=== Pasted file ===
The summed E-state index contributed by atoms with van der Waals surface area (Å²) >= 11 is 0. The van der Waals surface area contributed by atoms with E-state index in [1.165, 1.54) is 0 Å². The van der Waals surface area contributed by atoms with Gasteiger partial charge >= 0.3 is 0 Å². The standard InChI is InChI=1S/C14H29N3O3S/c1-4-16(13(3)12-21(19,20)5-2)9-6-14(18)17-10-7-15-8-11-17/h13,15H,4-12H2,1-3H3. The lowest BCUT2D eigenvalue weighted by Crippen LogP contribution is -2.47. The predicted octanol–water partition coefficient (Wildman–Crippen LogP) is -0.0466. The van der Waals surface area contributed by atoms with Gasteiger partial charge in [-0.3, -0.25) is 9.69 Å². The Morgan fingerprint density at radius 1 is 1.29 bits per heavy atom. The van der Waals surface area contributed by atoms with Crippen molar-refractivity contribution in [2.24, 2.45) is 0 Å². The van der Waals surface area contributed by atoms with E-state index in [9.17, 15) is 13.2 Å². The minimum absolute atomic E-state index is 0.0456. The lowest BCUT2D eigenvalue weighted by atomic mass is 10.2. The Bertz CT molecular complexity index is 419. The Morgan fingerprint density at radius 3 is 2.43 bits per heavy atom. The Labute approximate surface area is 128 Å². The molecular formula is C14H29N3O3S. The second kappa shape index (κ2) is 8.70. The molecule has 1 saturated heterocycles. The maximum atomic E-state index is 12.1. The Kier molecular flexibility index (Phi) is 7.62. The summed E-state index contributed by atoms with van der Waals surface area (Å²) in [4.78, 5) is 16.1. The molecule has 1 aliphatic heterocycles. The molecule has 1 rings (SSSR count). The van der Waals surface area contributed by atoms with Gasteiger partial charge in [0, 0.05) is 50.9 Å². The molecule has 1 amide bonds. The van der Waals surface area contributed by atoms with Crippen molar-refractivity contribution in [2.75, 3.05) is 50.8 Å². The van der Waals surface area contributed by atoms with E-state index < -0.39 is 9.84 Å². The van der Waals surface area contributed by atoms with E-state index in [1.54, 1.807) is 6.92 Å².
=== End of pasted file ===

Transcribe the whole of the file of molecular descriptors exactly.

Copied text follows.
The summed E-state index contributed by atoms with van der Waals surface area (Å²) >= 11 is 0. The van der Waals surface area contributed by atoms with E-state index in [1.165, 1.54) is 0 Å². The van der Waals surface area contributed by atoms with Gasteiger partial charge >= 0.3 is 0 Å². The standard InChI is InChI=1S/C14H29N3O3S/c1-4-16(13(3)12-21(19,20)5-2)9-6-14(18)17-10-7-15-8-11-17/h13,15H,4-12H2,1-3H3. The lowest BCUT2D eigenvalue weighted by Crippen LogP contribution is -2.47. The predicted octanol–water partition coefficient (Wildman–Crippen LogP) is -0.0466. The van der Waals surface area contributed by atoms with Gasteiger partial charge in [-0.3, -0.25) is 9.69 Å². The Morgan fingerprint density at radius 1 is 1.29 bits per heavy atom. The van der Waals surface area contributed by atoms with Crippen molar-refractivity contribution in [2.24, 2.45) is 0 Å². The van der Waals surface area contributed by atoms with E-state index in [9.17, 15) is 13.2 Å². The minimum absolute atomic E-state index is 0.0456. The lowest BCUT2D eigenvalue weighted by atomic mass is 10.2. The Bertz CT molecular complexity index is 419. The Morgan fingerprint density at radius 3 is 2.43 bits per heavy atom. The Labute approximate surface area is 128 Å². The molecular formula is C14H29N3O3S. The second kappa shape index (κ2) is 8.70. The molecule has 1 saturated heterocycles. The maximum atomic E-state index is 12.1. The Kier molecular flexibility index (Phi) is 7.62. The summed E-state index contributed by atoms with van der Waals surface area (Å²) in [4.78, 5) is 16.1. The molecule has 1 aliphatic heterocycles. The molecule has 1 rings (SSSR count). The van der Waals surface area contributed by atoms with Gasteiger partial charge in [0, 0.05) is 50.9 Å². The molecule has 1 amide bonds. The van der Waals surface area contributed by atoms with Crippen molar-refractivity contribution in [2.75, 3.05) is 50.8 Å². The van der Waals surface area contributed by atoms with E-state index < -0.39 is 9.84 Å². The van der Waals surface area contributed by atoms with E-state index in [1.54, 1.807) is 6.92 Å².